These Ex-Felons Are Psyched They Can Finally Vote Again

Virginia’s outgoing governor re-enfranchised at least 168,000.

Spellman Bernard Smith Jr., 78, sang "America the Beautiful" after voting in Norfolk, Virginia, last fall. Bill Tiernan/The Virginian-Pilot via AP

As Virginians headed to the polls today to decide on their next governor, among them were some of the roughly 168,000 formerly incarcerated individuals who had their voting rights restored by outgoing Gov. Terry McAuliffe, a Democrat. (Of those, 42,000 were registered to cast ballots.)

This recent re-enfranchisement became a campaign issue last month after Republican gubernatorial candidate Ed Gillespie released an ad slamming his rival, Lt. Gov. Ralph Northam, for pledging to continue McAuliffe’s policy of restoring voting rights to former felons who have paid their dues. Virginia is just one four states that permanently bars people from voting if they are convicted of a felony—only the governor can restore those rights.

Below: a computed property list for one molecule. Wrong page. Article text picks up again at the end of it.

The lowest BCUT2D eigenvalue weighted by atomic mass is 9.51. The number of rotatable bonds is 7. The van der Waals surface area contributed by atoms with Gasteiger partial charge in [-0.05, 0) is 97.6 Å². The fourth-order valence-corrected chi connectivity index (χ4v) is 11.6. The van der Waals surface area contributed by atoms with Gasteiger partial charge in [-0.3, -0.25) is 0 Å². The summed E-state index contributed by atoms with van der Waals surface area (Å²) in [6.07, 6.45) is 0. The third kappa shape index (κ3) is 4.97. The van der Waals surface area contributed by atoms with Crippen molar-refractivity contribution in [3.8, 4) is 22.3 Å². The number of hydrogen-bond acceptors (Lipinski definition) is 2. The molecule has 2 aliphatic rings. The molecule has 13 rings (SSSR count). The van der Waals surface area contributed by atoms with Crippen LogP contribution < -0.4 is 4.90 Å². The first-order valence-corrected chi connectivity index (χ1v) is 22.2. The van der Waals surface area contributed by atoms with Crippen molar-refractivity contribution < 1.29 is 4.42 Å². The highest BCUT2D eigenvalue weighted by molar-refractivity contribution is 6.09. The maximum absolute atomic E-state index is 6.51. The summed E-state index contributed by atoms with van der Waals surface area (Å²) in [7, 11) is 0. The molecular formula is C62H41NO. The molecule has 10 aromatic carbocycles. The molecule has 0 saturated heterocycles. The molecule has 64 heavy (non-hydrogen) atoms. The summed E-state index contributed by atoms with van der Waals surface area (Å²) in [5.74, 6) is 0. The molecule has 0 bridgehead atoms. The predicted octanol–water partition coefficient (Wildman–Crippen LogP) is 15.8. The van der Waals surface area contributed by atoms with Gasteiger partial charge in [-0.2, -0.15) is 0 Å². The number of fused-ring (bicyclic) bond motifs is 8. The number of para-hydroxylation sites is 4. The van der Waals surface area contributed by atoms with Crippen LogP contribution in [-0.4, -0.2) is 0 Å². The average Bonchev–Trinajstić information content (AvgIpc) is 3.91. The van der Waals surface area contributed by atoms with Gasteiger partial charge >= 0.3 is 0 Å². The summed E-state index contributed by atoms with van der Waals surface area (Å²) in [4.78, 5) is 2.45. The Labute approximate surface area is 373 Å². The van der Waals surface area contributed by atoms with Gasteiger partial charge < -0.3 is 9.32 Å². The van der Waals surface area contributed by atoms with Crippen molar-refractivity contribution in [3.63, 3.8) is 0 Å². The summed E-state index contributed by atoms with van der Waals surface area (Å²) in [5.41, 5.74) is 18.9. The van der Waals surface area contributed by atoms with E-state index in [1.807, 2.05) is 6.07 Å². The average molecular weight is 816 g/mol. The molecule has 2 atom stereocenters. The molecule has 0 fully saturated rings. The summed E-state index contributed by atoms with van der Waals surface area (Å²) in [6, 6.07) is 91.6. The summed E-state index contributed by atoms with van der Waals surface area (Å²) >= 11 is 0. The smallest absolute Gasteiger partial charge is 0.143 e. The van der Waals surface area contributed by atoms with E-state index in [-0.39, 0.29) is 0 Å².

Because Gillespie has pledged to maintain voting restrictions for anyone with a felony conviction, the rights of thousands of other incarcerated and formerly incarcerated people hinges on who wins this election. (President Donald Trump tweeted in support of Gillespie yesterday.) Huffington Post editor Sam Levine was on the ground in Virginia today and asked a series of people who had their rights restored what it meant for them to cast a vote today—in some cases for the first time. Their responses in the videos below may warm your heart.


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